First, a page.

If you want to understand the astonishing darkness at the heart of Roald Dahl’s stories for adults, you would do well to look at his World War II service–not his well-documented role as an RAF pilot in the early days of the conflict but rather his less-heralded posting as an assistant air attaché at the British Embassy in Washington. It was here, far away from enemy fire, that the cynical worldview that informs Dahl’s adult fiction just might have been born. Serving alongside future advertising mogul David Ogilvy, Horatio Hornblower author C.S. Forester and philosopher Isaiah Berlin, Dahl found himself plunged into the sophisticated network of espionage, propaganda, blackmail and sexual intrigue the British used against their American allies to insure they stayed the course in the great struggle against fascism. The lesson was simple–even the best of friends were entitled to lie and cheat if the stakes were high enough.
The budding writer seems to have taken this lesson to heart, because it is difficult to think of another bestselling author who presents a more comprehensively pessimistic view of humanity than the one on display in these fifty-two tales of humiliation, betrayal and revenge. Of course, readers of Dahl’s children’s books will have caught plenty of glimpses of this darkness. For example, there is that sublimely subversive moment in The Witches when the narrator suggests that “your lovely school-teacher who is reading these words to you at this very moment” might be a grotesque, child-slaughtering witch in disguise. But in the children’s books this cynicism is always tempered by the presence of a wise grandparent, kindly giant or sly fox. No such relief is on offer in Dahl’s Collected Stories. Readers who like to take their humor black, without a sprinkle of diluting sweetness, will consume this book with immense satisfaction.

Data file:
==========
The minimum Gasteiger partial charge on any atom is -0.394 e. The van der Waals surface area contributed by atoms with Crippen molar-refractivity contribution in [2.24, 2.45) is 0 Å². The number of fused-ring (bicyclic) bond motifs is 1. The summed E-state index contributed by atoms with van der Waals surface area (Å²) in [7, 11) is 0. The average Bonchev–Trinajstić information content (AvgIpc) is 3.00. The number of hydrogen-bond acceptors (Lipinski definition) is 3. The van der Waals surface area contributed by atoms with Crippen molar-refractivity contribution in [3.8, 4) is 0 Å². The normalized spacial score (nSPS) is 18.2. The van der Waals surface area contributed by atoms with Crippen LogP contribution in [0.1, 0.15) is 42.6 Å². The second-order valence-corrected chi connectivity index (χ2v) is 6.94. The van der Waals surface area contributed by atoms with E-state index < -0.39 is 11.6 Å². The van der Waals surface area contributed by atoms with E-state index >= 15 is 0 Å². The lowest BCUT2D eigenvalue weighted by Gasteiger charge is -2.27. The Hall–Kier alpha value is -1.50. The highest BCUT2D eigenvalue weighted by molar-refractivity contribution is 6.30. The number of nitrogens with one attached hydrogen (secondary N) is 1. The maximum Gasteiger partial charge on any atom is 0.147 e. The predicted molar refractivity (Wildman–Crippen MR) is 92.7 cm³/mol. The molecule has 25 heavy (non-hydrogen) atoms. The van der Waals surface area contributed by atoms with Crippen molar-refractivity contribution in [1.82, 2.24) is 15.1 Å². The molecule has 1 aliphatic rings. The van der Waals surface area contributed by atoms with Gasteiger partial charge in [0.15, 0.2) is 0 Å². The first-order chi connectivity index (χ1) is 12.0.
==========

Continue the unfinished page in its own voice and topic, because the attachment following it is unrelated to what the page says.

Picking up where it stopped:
Due to its strict chronological arrangement, the collection opens with ten stories inspired by Dahl’s RAF piloting days, written either during or directly after the war. These are by far the book’s weakest entries, their pathos and propaganda only partially concealed by the tough-guy prose that often reads like it won honorable mention in a Hemingway imitation contest. Here is a brave young pilot’s reaction to being ordered out on a dangerous mission in “Death of an Old Old Man”: “The others were all sitting around eating their pudding; mine was still on my plate in front of me, and I couldn’t take another mouthful. But it was fine when I tightened my jaw muscles and said ‘Thank God for that. I’m tired of sitting around here picking my nose.’ It was certainly fine when I said that.” Pudding, indeed.
Dahl finally hits his stride with “Nunc Dimittis,” written in 1947 and marking the opening of the thirteen-year period that was to prove the most productive of his adult-fiction career. (The story’s title comes from the Book of Luke and basically means “I can go now, I have accomplished my life’s mission.”) In it, an amoral art collector takes revenge on the woman who jilted him by carefully orchestrating her humiliation at a posh dinner party, only to have her strike back with an even more decisive reprisal. This dark, perfectly balanced tale provides the template for much of what is to come. In Dahl’s stories, the core family values are not respect and love but torment and retribution. Intimacy doesn’t just breed contempt; it breeds contempt in action. This is particularly true when the topic is marriage. In the justly famous “William and Mary,” a woman suffers her husband’s petty tyranny for years, only to get her chance for payback when he arranges for his brain to be posthumously placed in a state of suspended animation. In “The Way Up to Heaven,” another downtrodden wife takes her revenge when her torturer/spouse gets stuck in an elevator in their six-story Manhattan mansion. In the deliriously funny “Neck,” a cuckolded husband named Sir Basil Turton is handed the opportunity to get even with his gold-digging, unfaithful wife after her head becomes stuck in one of their Henry Moore sculptures while she is frolicking with a lover. The story’s subtly wicked climax comes when the narrator watches Sir Basil’s butler, Jelks, who loathes Lady Turton for betraying his beloved master, arrive with two tools, one that will cleanly extract her, the other that will cause damage to more than just the sculpture: